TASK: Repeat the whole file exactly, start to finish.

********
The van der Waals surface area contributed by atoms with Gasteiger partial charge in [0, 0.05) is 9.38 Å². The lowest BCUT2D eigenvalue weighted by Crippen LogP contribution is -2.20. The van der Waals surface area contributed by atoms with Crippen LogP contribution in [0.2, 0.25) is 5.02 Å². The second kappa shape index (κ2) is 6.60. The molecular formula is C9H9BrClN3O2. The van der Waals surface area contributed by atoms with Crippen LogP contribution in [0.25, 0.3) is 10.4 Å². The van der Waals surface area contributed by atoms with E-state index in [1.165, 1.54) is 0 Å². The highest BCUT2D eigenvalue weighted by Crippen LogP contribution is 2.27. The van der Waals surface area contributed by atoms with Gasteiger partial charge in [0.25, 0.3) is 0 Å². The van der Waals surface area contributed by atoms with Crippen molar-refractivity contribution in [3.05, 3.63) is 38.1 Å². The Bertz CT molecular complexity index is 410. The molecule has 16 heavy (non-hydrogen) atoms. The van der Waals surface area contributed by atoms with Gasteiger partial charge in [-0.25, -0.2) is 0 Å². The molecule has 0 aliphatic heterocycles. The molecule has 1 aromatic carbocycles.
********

The van der Waals surface area contributed by atoms with Gasteiger partial charge in [0, 0.05) is 9.38 Å². The lowest BCUT2D eigenvalue weighted by Crippen LogP contribution is -2.20. The van der Waals surface area contributed by atoms with Crippen LogP contribution in [0.2, 0.25) is 5.02 Å². The second kappa shape index (κ2) is 6.60. The molecular formula is C9H9BrClN3O2. The van der Waals surface area contributed by atoms with Crippen LogP contribution in [0.25, 0.3) is 10.4 Å². The van der Waals surface area contributed by atoms with E-state index in [1.165, 1.54) is 0 Å². The highest BCUT2D eigenvalue weighted by Crippen LogP contribution is 2.27. The van der Waals surface area contributed by atoms with Gasteiger partial charge in [0.25, 0.3) is 0 Å². The van der Waals surface area contributed by atoms with Crippen molar-refractivity contribution in [3.05, 3.63) is 38.1 Å². The Bertz CT molecular complexity index is 410. The molecule has 16 heavy (non-hydrogen) atoms. The van der Waals surface area contributed by atoms with Gasteiger partial charge in [-0.25, -0.2) is 0 Å². The molecule has 0 aliphatic heterocycles. The molecule has 1 aromatic carbocycles.